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How to target specific IE browsers using just HTML?
Wednesday April 18th 2007, 11:08 am
Filed under: Javascript, Web development

Many people were introduced to conditional comments with the introduction of IE7 and their grass-roots call to action to stop using “CSS Hacks” to target specific IE browser versions.

Conditional comments are totally valid markup (for HTML as well as XHTML doctypes) that cause IE browsers running in Windows (the old Mac versions of IE ignored them completely) to parse the contents of the commented markup.

The following code shows how a conditional comment can be used to match “all versions of IE less than version 7″ and include an extra css file and an extra div in the content of the page:

<html>
<head>
  <link href="default.css" type="text/css" rel="stylesheet" />
<!––[if lt IE 7]>
  <link href="iexplore.css" type="text/css" rel="stylesheet" />
<![endif]––>
</head>
<body>
  <h1>Testing</h1>
<!––[if lt IE 7]>
  <div>I'm an old IE running in Windows</div>
<![endif]––>
</body>
</html>

Because of the start HTML comment code (<!--), everything until the close HTML comment code (-->) is treated as a comment for non matching IE Windows browsers.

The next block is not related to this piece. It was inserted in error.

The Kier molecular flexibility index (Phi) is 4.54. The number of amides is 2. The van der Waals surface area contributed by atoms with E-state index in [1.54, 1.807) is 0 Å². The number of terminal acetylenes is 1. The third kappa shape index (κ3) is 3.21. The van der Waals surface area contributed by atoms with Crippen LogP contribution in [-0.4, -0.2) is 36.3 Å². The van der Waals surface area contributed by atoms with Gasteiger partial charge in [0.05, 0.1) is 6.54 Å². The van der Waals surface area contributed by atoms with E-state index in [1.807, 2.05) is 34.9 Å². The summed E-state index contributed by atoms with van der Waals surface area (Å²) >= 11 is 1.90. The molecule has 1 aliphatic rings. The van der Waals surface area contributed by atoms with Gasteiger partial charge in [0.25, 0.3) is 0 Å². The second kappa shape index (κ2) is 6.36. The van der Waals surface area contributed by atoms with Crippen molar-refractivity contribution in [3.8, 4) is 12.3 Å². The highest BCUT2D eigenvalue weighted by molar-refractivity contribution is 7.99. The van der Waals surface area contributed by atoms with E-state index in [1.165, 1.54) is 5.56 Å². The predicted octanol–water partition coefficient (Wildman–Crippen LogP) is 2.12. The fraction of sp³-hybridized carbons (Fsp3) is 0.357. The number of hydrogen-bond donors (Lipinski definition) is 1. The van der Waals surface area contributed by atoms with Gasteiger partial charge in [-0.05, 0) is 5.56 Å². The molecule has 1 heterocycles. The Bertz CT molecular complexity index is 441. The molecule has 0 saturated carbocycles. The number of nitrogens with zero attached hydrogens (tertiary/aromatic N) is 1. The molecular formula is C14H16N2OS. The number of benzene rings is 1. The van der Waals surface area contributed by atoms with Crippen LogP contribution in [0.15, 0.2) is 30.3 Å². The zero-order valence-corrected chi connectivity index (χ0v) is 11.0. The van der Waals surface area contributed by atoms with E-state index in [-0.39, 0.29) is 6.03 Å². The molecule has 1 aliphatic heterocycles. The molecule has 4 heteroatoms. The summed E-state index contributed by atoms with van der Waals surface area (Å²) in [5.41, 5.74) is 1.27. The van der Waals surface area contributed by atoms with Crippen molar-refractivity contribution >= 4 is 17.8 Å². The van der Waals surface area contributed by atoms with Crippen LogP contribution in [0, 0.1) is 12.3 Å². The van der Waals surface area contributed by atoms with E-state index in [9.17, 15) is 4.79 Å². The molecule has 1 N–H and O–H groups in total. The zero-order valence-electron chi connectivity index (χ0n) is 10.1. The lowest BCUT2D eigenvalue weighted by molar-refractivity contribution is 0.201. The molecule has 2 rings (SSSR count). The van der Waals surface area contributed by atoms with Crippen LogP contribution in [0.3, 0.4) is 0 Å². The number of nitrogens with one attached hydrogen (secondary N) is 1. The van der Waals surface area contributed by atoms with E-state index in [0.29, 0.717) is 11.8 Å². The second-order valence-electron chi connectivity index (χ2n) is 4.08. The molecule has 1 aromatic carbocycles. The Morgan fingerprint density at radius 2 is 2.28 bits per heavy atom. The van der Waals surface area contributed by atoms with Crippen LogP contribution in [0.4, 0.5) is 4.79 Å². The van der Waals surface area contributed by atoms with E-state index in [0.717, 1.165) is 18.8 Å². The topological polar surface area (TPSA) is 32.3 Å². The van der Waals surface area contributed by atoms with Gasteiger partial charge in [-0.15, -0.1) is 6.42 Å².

The code that is actually rendered by the browser is different when viewed in IE Windows browsers older than IE7 and any other browser:

<html>
<head>
  <link href="default.css" type="text/css" rel="stylesheet" />
  <link href="iexplore.css" type="text/css" rel="stylesheet" />
</head>
<body>
  <h1>Testing</h1>
  <div>I'm an old IE running in Windows</div>
</body>
</html></code>

This is the code that is rendered in other browsers:

<html>
<head>
  <link href="default.css" type="text/css" rel="stylesheet" />
</head>
<body>
  <h1>Testing</h1>
</body>
</html>

You might choose to use this to set some variables on the page for javascript to use – without having to worry about user agent detection issues and spoofing browsers (remember that this will not work for the old IE Mac browsers – only Windows):

<script type="text/javascript">
  var isIE=isIE5=isIE6=isIE7=false;
</script>
<!––[if IE>
  <script type="text/javascript">
    isIE=true;
  </script>
<![endif]––>
<!––[if IE 7>
  <script type="text/javascript">
    isIE7=true;
  </script>
<![endif]––>
<!––[if IE 6>
  <script type="text/javascript">
    isIE6=true;
  </script>
<![endif]––>
<!––[if IE 5>
  <script type="text/javascript">
    isIE5=true;
  </script>
<![endif]––>

Be sure to check out the difference between down-level hidden (which is what I have used all the examples in this FAQ) and down-level revealed at the MSDN conditional comments page.